The Seventh Deadly Sin: A Conference Breakout Preview

This conference preview comes from Ted Scofield. 

Of the Seven Deadly Sins, it’s the last one on our list. Number seven, at the bottom, out of sight, out of mind. Anger, pride, gluttony, laziness, lust and envy — we’ll cop to all of those sins, but greed?

What? Who? Me?

Research shows that most of us agree: Greed is someone else’s problem, not mine. Wall Street fat cats are greedy, welfare freeloaders are greedy, millenials, baby boomers, short people, tall people, those people over there, anybody but me! During this breakout session at the upcoming Mockingbird conference (Friday, April 17, 10:30am), together we’ll explore how…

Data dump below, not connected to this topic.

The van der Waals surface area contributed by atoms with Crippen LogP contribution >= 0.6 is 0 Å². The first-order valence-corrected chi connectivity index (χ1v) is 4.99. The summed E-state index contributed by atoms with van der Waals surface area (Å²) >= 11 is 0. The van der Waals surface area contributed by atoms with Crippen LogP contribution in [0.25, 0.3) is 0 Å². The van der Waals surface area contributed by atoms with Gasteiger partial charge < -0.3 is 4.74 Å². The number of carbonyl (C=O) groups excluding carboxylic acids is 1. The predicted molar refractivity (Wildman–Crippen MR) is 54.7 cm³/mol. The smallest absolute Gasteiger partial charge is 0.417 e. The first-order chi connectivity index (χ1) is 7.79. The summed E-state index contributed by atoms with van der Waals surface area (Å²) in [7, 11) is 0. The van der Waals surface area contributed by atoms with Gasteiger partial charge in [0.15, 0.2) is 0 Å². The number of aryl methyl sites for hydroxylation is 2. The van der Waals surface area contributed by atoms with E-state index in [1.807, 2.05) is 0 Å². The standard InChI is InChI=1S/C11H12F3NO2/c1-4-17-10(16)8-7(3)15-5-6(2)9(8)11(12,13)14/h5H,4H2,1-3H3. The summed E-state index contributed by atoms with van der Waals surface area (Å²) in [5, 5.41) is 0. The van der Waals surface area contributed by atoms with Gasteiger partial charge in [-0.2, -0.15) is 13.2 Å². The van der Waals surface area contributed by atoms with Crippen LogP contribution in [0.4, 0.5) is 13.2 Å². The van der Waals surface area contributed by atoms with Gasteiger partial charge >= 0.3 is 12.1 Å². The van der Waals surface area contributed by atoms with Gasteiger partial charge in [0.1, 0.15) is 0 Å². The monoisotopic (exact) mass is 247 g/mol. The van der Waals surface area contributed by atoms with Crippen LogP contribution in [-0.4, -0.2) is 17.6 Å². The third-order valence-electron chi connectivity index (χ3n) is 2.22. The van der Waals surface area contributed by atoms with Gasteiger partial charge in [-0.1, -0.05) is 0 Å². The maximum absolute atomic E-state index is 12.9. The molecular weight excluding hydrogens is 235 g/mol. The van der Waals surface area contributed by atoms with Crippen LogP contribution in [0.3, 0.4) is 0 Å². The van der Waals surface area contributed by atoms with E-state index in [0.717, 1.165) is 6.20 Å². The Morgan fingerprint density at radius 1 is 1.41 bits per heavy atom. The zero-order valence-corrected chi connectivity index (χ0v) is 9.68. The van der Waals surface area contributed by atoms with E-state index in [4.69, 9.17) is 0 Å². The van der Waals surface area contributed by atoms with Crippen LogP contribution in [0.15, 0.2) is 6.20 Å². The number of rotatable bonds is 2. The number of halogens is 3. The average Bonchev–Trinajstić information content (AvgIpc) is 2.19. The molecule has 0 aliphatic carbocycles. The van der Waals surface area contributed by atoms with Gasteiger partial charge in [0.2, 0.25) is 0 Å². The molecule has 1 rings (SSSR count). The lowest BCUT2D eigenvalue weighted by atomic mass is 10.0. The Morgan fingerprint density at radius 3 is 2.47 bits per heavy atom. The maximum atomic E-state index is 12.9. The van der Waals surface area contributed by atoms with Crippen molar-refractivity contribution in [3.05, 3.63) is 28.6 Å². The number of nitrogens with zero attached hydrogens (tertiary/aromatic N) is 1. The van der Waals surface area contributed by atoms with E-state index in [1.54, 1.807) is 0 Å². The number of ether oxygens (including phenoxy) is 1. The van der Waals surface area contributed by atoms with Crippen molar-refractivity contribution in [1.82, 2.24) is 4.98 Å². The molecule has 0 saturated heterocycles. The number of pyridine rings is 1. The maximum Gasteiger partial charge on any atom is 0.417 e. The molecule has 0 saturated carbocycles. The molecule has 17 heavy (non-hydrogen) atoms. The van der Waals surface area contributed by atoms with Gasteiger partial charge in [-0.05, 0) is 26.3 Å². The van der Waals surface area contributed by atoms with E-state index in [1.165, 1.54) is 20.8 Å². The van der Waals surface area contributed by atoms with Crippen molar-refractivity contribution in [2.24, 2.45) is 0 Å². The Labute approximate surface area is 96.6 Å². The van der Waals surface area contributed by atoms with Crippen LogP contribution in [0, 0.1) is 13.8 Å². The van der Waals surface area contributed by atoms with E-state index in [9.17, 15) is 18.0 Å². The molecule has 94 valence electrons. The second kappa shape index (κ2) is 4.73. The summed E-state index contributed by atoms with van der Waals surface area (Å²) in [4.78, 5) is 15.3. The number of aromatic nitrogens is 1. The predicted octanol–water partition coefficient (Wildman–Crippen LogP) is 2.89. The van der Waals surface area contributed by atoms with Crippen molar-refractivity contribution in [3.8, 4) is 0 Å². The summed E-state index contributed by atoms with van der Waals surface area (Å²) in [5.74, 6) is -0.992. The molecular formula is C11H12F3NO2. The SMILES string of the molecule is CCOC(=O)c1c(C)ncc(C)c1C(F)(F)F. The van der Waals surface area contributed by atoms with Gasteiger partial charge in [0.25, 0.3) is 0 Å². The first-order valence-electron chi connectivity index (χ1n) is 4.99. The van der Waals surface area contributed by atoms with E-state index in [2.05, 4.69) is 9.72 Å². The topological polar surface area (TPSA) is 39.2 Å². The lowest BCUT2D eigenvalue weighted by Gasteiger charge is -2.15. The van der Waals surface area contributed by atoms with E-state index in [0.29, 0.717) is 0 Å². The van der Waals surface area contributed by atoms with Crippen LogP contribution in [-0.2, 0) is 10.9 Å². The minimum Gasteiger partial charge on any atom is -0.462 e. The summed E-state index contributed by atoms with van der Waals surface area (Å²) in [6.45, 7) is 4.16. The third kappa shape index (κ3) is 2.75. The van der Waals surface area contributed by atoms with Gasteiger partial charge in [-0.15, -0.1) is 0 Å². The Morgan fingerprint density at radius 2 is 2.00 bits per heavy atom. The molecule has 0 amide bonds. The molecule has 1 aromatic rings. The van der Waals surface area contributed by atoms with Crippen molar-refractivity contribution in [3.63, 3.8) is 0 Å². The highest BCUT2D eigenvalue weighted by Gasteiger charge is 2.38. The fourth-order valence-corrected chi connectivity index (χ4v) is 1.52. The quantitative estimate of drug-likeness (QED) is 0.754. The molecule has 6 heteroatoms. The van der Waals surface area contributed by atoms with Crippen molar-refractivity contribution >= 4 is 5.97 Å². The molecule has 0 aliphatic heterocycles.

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The Overwhelm: A Conversation on a Modern Mandate with Brigid Schulte

The Overwhelm: A Conversation on a Modern Mandate with Brigid Schulte

Our first free-peek into The Work and Play Issue of The Mockingbird is our interview with Brigid Schulte, journalist and author of Overwhelmed: Work, Love and Play When No One Has the Time.

Ironically enough, it took a good bit of phone tag for this interview on busyness to happen. When we were finally able to coordinate a time to talk, Brigid Schulte was calling from a train station, heading back home from New York City, and she sounded rushed but told me she had a few minutes to talk and set up a time. When it came time for the…

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Ebola, “Friends” and the Reasons We Give

Ebola, “Friends” and the Reasons We Give